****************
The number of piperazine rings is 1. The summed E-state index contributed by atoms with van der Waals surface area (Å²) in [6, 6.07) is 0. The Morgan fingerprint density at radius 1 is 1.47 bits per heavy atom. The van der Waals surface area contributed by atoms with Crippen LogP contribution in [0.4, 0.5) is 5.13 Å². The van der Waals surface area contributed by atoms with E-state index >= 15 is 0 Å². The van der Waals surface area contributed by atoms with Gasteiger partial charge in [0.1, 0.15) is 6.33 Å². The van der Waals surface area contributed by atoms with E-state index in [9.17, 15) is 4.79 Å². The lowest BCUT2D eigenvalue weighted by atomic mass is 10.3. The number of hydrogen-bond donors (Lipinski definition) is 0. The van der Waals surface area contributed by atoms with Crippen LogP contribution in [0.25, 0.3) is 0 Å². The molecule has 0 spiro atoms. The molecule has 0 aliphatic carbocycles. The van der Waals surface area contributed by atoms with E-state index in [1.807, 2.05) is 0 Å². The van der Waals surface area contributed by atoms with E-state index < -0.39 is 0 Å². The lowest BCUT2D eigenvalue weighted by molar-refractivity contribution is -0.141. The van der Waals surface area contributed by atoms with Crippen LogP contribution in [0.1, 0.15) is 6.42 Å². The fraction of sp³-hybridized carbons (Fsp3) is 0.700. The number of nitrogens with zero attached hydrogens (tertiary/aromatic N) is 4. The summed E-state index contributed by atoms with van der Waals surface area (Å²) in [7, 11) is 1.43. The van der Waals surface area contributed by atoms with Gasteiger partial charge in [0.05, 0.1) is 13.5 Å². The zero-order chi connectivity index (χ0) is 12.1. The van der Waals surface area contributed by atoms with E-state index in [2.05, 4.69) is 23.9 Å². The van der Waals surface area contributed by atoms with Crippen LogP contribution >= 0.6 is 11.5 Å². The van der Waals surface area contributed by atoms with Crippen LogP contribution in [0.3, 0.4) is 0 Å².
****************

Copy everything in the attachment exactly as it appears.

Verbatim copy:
The number of piperazine rings is 1. The summed E-state index contributed by atoms with van der Waals surface area (Å²) in [6, 6.07) is 0. The Morgan fingerprint density at radius 1 is 1.47 bits per heavy atom. The van der Waals surface area contributed by atoms with Crippen LogP contribution in [0.4, 0.5) is 5.13 Å². The van der Waals surface area contributed by atoms with E-state index >= 15 is 0 Å². The van der Waals surface area contributed by atoms with Gasteiger partial charge in [0.1, 0.15) is 6.33 Å². The van der Waals surface area contributed by atoms with E-state index in [9.17, 15) is 4.79 Å². The lowest BCUT2D eigenvalue weighted by atomic mass is 10.3. The number of hydrogen-bond donors (Lipinski definition) is 0. The van der Waals surface area contributed by atoms with Crippen LogP contribution in [0.25, 0.3) is 0 Å². The molecule has 0 spiro atoms. The molecule has 0 aliphatic carbocycles. The van der Waals surface area contributed by atoms with E-state index in [1.807, 2.05) is 0 Å². The van der Waals surface area contributed by atoms with E-state index < -0.39 is 0 Å². The lowest BCUT2D eigenvalue weighted by molar-refractivity contribution is -0.141. The van der Waals surface area contributed by atoms with Crippen LogP contribution in [0.1, 0.15) is 6.42 Å². The fraction of sp³-hybridized carbons (Fsp3) is 0.700. The number of nitrogens with zero attached hydrogens (tertiary/aromatic N) is 4. The summed E-state index contributed by atoms with van der Waals surface area (Å²) in [7, 11) is 1.43. The van der Waals surface area contributed by atoms with Gasteiger partial charge in [0.05, 0.1) is 13.5 Å². The zero-order chi connectivity index (χ0) is 12.1. The van der Waals surface area contributed by atoms with E-state index in [2.05, 4.69) is 23.9 Å². The van der Waals surface area contributed by atoms with Crippen LogP contribution >= 0.6 is 11.5 Å². The van der Waals surface area contributed by atoms with Crippen LogP contribution in [0.3, 0.4) is 0 Å².